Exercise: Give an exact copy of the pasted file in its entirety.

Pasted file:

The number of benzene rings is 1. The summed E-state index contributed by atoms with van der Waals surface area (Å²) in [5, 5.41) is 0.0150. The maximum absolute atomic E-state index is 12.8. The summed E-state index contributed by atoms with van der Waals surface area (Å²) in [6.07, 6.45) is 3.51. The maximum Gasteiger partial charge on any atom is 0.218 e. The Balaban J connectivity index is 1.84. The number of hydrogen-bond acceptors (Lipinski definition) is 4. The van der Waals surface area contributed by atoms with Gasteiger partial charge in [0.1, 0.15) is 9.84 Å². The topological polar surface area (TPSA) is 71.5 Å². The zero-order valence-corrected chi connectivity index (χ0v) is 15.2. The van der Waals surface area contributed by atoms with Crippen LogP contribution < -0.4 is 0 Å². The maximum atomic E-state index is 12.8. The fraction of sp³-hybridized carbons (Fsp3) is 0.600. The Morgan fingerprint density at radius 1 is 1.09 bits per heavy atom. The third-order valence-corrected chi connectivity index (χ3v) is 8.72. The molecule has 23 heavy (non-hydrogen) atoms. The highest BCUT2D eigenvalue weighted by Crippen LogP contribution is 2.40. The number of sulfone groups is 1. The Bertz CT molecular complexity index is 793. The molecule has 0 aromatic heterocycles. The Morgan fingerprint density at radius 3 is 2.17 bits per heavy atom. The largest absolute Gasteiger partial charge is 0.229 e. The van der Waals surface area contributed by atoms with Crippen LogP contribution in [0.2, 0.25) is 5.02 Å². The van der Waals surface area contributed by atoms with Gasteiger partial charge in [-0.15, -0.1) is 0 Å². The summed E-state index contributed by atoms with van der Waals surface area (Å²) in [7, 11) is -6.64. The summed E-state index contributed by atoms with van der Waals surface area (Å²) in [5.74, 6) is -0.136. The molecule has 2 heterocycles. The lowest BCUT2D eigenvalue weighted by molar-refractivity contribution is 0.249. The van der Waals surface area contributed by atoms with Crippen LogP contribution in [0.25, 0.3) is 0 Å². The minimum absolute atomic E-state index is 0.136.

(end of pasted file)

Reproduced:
The number of benzene rings is 1. The summed E-state index contributed by atoms with van der Waals surface area (Å²) in [5, 5.41) is 0.0150. The maximum absolute atomic E-state index is 12.8. The summed E-state index contributed by atoms with van der Waals surface area (Å²) in [6.07, 6.45) is 3.51. The maximum Gasteiger partial charge on any atom is 0.218 e. The Balaban J connectivity index is 1.84. The number of hydrogen-bond acceptors (Lipinski definition) is 4. The van der Waals surface area contributed by atoms with Gasteiger partial charge in [0.1, 0.15) is 9.84 Å². The topological polar surface area (TPSA) is 71.5 Å². The zero-order valence-corrected chi connectivity index (χ0v) is 15.2. The van der Waals surface area contributed by atoms with Crippen LogP contribution < -0.4 is 0 Å². The maximum atomic E-state index is 12.8. The fraction of sp³-hybridized carbons (Fsp3) is 0.600. The Morgan fingerprint density at radius 1 is 1.09 bits per heavy atom. The third-order valence-corrected chi connectivity index (χ3v) is 8.72. The molecule has 23 heavy (non-hydrogen) atoms. The highest BCUT2D eigenvalue weighted by Crippen LogP contribution is 2.40. The number of sulfone groups is 1. The Bertz CT molecular complexity index is 793. The molecule has 0 aromatic heterocycles. The Morgan fingerprint density at radius 3 is 2.17 bits per heavy atom. The largest absolute Gasteiger partial charge is 0.229 e. The van der Waals surface area contributed by atoms with Crippen LogP contribution in [0.2, 0.25) is 5.02 Å². The van der Waals surface area contributed by atoms with Gasteiger partial charge in [-0.15, -0.1) is 0 Å². The summed E-state index contributed by atoms with van der Waals surface area (Å²) in [7, 11) is -6.64. The summed E-state index contributed by atoms with van der Waals surface area (Å²) in [5.74, 6) is -0.136. The molecule has 2 heterocycles. The lowest BCUT2D eigenvalue weighted by molar-refractivity contribution is 0.249. The van der Waals surface area contributed by atoms with Crippen LogP contribution in [0.25, 0.3) is 0 Å². The minimum absolute atomic E-state index is 0.136.